Has they left from Stockholm the purity of the journey would have been contaminated by the need to travel through the Baltic under a motorised power. Possibly the ignominy, or should it be the honesty, of being towed. Ditto on their arrival.

The time they have set to arrive there, 2 weeks, is painfully slow for that kind of craft, and no doubt we will all be expected to coo in awe at their great achievement in arriving ahead of schedule. If they arrive.

Christopher Tyson

16th August 2019 at 6:33 pm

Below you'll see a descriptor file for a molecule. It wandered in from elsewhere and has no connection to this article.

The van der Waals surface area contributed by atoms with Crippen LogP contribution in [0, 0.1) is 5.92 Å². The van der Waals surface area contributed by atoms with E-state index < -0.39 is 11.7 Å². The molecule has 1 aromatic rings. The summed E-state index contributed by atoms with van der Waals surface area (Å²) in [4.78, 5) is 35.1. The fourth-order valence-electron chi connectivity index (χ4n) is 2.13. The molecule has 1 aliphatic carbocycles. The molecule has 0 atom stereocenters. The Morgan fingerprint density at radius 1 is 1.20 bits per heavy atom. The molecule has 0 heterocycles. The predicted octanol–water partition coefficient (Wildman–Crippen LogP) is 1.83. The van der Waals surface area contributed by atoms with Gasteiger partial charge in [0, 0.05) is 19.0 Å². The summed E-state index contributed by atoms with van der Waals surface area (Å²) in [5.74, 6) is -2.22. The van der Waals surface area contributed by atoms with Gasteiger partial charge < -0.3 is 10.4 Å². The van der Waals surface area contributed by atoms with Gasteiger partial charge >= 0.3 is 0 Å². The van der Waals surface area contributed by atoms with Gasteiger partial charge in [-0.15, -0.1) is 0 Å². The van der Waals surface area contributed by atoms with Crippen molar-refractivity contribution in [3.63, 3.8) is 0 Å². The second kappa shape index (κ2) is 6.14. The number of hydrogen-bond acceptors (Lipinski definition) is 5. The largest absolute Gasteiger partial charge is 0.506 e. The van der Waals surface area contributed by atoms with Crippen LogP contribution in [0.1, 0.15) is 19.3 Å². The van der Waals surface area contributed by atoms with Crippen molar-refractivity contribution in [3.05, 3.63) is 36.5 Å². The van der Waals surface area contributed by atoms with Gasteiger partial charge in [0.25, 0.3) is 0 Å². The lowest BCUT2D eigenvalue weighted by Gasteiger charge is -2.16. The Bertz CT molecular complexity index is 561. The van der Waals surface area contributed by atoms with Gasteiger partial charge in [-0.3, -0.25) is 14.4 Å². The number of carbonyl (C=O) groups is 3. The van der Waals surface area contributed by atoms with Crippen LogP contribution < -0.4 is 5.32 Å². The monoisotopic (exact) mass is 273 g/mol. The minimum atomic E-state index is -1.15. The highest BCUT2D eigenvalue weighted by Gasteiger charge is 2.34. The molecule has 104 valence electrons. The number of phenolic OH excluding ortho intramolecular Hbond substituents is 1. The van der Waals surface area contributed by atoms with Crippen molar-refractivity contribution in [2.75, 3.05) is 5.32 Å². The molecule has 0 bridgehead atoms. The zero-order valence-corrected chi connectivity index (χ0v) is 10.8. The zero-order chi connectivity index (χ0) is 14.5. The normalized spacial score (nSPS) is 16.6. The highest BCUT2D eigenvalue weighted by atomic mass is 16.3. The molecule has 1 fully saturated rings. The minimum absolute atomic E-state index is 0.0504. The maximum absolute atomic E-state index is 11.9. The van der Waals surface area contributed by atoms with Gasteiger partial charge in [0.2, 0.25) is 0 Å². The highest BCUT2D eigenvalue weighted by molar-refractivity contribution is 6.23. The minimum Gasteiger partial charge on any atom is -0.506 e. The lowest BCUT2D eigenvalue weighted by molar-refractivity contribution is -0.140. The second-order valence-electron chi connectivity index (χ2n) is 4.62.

Talking of Tony Benn, it was Benn who said that blaming Marx for Stalinist Russia was like blaming Jesus for the Spanish inquisition. We can take things further blaming Nietzsche for Nazism. History is being re-awakened but what are the dividing lines. Hume is the great British philosopher, Betrand Russel quipped that psychiatric wards are filled with people who have tried to refute Hume. But like the other greats Hume’s legacy is mixed. I can help thinking that today’s Blairite ‘what works’ pragmatism, or our elites belief in their own common sense and their anti-intellectualism and disdain for ideas owes something to Hume. Hume’s philosophy suited and emerging imperial power, a get up and go spirit, a drive to do things and conquer, no time to spend in idle contemplation. It is the losers who are attracted to rationalism, the plotters, the dispossessed. So we have empiricism vs rationalism. We also have phenomenology vs behaviourism, again behaviourism is the psychology/ideology of the winners, standing above society and classifying others. Phenomenology is the psychology of the lone individual. Which brings us to anti-Semitism, it seems to me that there is in Jewish thought something existential and tentatively I would look at the relationship between Husserl his usurper Heidegger, Husserl of Jewish origin, Heidegger whose Nazism is now widely known, whether he was a true believer or an opportunist does not matter for what I’m discussing here. So in conclusion, people are looking for the key divide in society today, elites vs the masses, roundheads we cavaliers, Remainers we Brexiteers, somewhere and anywhere, and I just want to throw in rationalists vs empiricists. Rationalism begins with the individual, the demise of class politics led to atomised individual, we are looking for connections and belonging. The empiricists have social power and financial security, there anxiety is for what may happen, rationalist are looking to save their souls, some may find this ironic but Descartes was a devout Catholic, and Kierkegaard was also a religious writer and I would argue a rationalist. The empiricist Hume was of course an atheist, although he did apparently hint at some ambivalence maybe on his death bed, but then ambivalence was his thing, like our current leaders, we don’t really know what they stand for.